It’s a warm, sunny morning as I hug the kids before they climb into the school bus and head for class. I grab my laptop and hop into my ride of the week, the 100% electric, 2012 Mitsubishi i-MiEV.
As the previous commutes to and fro the office with the Mitsubishi were done avoiding the highway, I decide to try it and see what the resulting range difference will be when I get there. In all EVs I’ve tested so far, the faster you go, the shorter your range will be. EVs, like the i-MiEV, prefer city stop-and-go commuting to maximize range.
I get to the office and hand the key to our photographer Sebastien. The car’s got about 60 km of range left. When he gets back, I’ll plug it in a 110-volt outlet outside the building and stock up another 20 km or roughly enough range to pick up the kids at school before heading for home. No problem.
Turns out that the i-MiEV returned from its photo session with 1 km of range left. One. Eins. Uno. My photog noticed a turtle icon flash as he nervously headed back to the office, which meant he was in limp-home mode and about to discover if his shoes were good for long walks. The location he had planned for shooting the car was unfortunately too far away, and required much highway driving.
Ugh. It’s 11 o’clock, and I gotta leave at 4:30 pm at the very latest if I want to make it to school before it closes. Will it be enough just plugging it in the 110-volt outlet?
In Quebec, we have what is called the Electric Circuit, a charging network of about 100 240-volt stations where the public can top up their EV for a $2.50 flat fee. There is one such station about a kilometre away from the office but there's a catch: you must be a member, and you can only pay with your membership card. After applying for the card, it takes 3-4 days to receive the card through the mail. Darn.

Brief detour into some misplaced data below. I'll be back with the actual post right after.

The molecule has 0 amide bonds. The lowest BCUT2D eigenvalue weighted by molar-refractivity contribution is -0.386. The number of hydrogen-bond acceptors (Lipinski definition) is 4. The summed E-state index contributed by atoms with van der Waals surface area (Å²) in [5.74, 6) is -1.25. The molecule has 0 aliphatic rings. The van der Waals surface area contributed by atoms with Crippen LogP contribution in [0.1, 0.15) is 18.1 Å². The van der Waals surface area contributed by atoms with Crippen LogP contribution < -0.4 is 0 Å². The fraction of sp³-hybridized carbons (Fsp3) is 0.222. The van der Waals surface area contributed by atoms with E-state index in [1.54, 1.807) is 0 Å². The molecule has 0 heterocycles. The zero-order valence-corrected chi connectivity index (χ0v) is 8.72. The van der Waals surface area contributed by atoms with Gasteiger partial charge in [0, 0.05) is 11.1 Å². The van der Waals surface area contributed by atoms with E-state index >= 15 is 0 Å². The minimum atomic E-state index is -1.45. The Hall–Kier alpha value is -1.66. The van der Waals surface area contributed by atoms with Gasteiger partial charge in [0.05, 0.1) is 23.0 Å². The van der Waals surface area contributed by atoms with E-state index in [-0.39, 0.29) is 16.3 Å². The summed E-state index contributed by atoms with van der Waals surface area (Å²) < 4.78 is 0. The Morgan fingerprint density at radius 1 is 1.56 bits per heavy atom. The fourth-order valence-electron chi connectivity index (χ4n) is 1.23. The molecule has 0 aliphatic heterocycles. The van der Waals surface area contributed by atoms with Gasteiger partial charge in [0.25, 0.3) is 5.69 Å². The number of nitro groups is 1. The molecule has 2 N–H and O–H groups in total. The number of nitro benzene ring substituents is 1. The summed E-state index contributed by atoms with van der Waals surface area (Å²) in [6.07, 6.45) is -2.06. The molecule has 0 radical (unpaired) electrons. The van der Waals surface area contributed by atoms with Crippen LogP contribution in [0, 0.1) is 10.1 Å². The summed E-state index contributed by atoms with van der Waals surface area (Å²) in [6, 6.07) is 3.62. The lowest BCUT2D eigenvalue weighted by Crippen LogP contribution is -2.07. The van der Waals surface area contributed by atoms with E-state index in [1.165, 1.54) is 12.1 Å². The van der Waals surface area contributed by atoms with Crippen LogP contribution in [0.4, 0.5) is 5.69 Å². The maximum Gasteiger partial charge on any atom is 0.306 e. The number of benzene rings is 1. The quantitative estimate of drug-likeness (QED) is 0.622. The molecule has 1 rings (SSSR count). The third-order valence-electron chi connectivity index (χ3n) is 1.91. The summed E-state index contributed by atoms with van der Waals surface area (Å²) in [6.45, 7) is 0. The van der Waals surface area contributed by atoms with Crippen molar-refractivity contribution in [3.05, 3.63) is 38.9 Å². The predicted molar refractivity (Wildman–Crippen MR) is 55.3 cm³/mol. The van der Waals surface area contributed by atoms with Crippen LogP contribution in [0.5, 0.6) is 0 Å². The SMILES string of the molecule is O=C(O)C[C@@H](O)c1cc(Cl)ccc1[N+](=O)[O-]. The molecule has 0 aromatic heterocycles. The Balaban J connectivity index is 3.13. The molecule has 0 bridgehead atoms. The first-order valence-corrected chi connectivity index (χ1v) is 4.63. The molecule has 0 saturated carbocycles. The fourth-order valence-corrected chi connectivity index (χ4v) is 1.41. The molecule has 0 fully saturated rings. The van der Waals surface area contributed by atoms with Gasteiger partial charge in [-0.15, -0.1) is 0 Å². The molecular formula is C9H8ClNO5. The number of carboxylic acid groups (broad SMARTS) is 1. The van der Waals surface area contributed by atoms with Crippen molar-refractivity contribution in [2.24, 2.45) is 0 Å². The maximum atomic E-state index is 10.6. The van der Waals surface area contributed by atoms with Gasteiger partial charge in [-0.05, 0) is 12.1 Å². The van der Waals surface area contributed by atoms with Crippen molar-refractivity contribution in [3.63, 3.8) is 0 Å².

Leaving the i-MiEV plugged in from 11 am to 5:30 pm gave me about 40 km of range or enough for me to get home without breaking a sweat. Luckily, a friend of mine picked up my kids from school, which was my only worry.
The morale to this story? There isn’t one, and that’s the point. Potential buyers of EVs will be scanned by the manufacturers to figure out if they’re EV-worthy. They’ll make sure their customers’ daily commute is short enough so they won’t be stressed out all the time, and have more than enough juice for the unexpected.
I’m all for electric vehicles and they’re quite purifying to drive. However, it requires drivers to change the way they plan out their commute, avoiding highways and mapping out the most efficient routes, not necessarily the shortest. As a city-only car, they’ve got immediate appeal, but until the range in these cars rises significantly, EVs will remain a second car in the suburban driveway.